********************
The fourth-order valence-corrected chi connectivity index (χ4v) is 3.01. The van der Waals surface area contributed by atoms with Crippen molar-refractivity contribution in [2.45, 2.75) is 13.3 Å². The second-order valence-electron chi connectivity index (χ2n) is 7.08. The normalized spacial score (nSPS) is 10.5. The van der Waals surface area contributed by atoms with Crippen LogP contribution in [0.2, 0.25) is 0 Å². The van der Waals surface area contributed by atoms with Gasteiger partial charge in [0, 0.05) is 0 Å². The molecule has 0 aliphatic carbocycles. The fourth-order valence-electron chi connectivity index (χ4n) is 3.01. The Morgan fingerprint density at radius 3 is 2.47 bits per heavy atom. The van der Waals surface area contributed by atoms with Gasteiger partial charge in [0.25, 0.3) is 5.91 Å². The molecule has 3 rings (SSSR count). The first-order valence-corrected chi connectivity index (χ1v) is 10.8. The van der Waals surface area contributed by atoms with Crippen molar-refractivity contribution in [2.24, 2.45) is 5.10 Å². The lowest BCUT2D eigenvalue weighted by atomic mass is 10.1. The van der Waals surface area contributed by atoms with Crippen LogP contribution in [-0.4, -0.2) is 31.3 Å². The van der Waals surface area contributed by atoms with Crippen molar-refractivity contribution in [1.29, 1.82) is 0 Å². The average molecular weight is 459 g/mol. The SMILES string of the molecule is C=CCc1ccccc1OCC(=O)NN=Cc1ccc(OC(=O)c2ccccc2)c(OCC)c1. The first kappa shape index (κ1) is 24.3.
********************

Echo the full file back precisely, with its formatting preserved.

The fourth-order valence-corrected chi connectivity index (χ4v) is 3.01. The van der Waals surface area contributed by atoms with Crippen molar-refractivity contribution in [2.45, 2.75) is 13.3 Å². The second-order valence-electron chi connectivity index (χ2n) is 7.08. The normalized spacial score (nSPS) is 10.5. The van der Waals surface area contributed by atoms with Crippen LogP contribution in [0.2, 0.25) is 0 Å². The van der Waals surface area contributed by atoms with Gasteiger partial charge in [0, 0.05) is 0 Å². The molecule has 0 aliphatic carbocycles. The fourth-order valence-electron chi connectivity index (χ4n) is 3.01. The Morgan fingerprint density at radius 3 is 2.47 bits per heavy atom. The van der Waals surface area contributed by atoms with Gasteiger partial charge in [0.25, 0.3) is 5.91 Å². The molecule has 3 rings (SSSR count). The first-order valence-corrected chi connectivity index (χ1v) is 10.8. The van der Waals surface area contributed by atoms with Crippen molar-refractivity contribution in [2.24, 2.45) is 5.10 Å². The lowest BCUT2D eigenvalue weighted by atomic mass is 10.1. The van der Waals surface area contributed by atoms with Crippen LogP contribution in [-0.4, -0.2) is 31.3 Å². The van der Waals surface area contributed by atoms with Crippen molar-refractivity contribution in [1.29, 1.82) is 0 Å². The average molecular weight is 459 g/mol. The SMILES string of the molecule is C=CCc1ccccc1OCC(=O)NN=Cc1ccc(OC(=O)c2ccccc2)c(OCC)c1. The first kappa shape index (κ1) is 24.3.